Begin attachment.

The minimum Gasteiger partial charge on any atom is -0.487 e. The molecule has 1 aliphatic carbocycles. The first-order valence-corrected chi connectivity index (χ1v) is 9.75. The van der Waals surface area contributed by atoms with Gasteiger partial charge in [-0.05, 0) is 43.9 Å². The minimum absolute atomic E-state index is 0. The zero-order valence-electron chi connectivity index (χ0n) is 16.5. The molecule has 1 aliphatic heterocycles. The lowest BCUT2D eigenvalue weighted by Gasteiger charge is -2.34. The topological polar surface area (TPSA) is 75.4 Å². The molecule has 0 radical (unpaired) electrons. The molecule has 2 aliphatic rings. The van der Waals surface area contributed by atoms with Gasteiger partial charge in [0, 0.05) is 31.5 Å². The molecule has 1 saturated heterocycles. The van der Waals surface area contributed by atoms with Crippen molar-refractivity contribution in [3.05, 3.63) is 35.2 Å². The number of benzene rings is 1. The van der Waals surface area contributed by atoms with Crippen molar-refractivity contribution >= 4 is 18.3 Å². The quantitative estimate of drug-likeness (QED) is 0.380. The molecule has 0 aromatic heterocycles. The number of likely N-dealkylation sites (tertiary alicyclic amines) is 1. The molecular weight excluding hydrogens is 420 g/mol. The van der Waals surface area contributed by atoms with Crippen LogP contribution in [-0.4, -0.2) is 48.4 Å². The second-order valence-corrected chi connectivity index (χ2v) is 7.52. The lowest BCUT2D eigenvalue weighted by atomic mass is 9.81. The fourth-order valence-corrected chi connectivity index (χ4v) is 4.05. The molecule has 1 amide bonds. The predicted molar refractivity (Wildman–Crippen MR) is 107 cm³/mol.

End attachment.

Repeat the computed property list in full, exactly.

The minimum Gasteiger partial charge on any atom is -0.487 e. The molecule has 1 aliphatic carbocycles. The first-order valence-corrected chi connectivity index (χ1v) is 9.75. The van der Waals surface area contributed by atoms with Gasteiger partial charge in [-0.05, 0) is 43.9 Å². The minimum absolute atomic E-state index is 0. The zero-order valence-electron chi connectivity index (χ0n) is 16.5. The molecule has 1 aliphatic heterocycles. The lowest BCUT2D eigenvalue weighted by Gasteiger charge is -2.34. The topological polar surface area (TPSA) is 75.4 Å². The molecule has 0 radical (unpaired) electrons. The molecule has 2 aliphatic rings. The van der Waals surface area contributed by atoms with Gasteiger partial charge in [0, 0.05) is 31.5 Å². The molecule has 1 saturated heterocycles. The van der Waals surface area contributed by atoms with Crippen molar-refractivity contribution in [3.05, 3.63) is 35.2 Å². The number of benzene rings is 1. The van der Waals surface area contributed by atoms with Crippen molar-refractivity contribution >= 4 is 18.3 Å². The quantitative estimate of drug-likeness (QED) is 0.380. The molecule has 0 aromatic heterocycles. The number of likely N-dealkylation sites (tertiary alicyclic amines) is 1. The molecular weight excluding hydrogens is 420 g/mol. The van der Waals surface area contributed by atoms with Crippen LogP contribution in [-0.4, -0.2) is 48.4 Å². The second-order valence-corrected chi connectivity index (χ2v) is 7.52. The lowest BCUT2D eigenvalue weighted by atomic mass is 9.81. The fourth-order valence-corrected chi connectivity index (χ4v) is 4.05. The molecule has 1 amide bonds. The predicted molar refractivity (Wildman–Crippen MR) is 107 cm³/mol.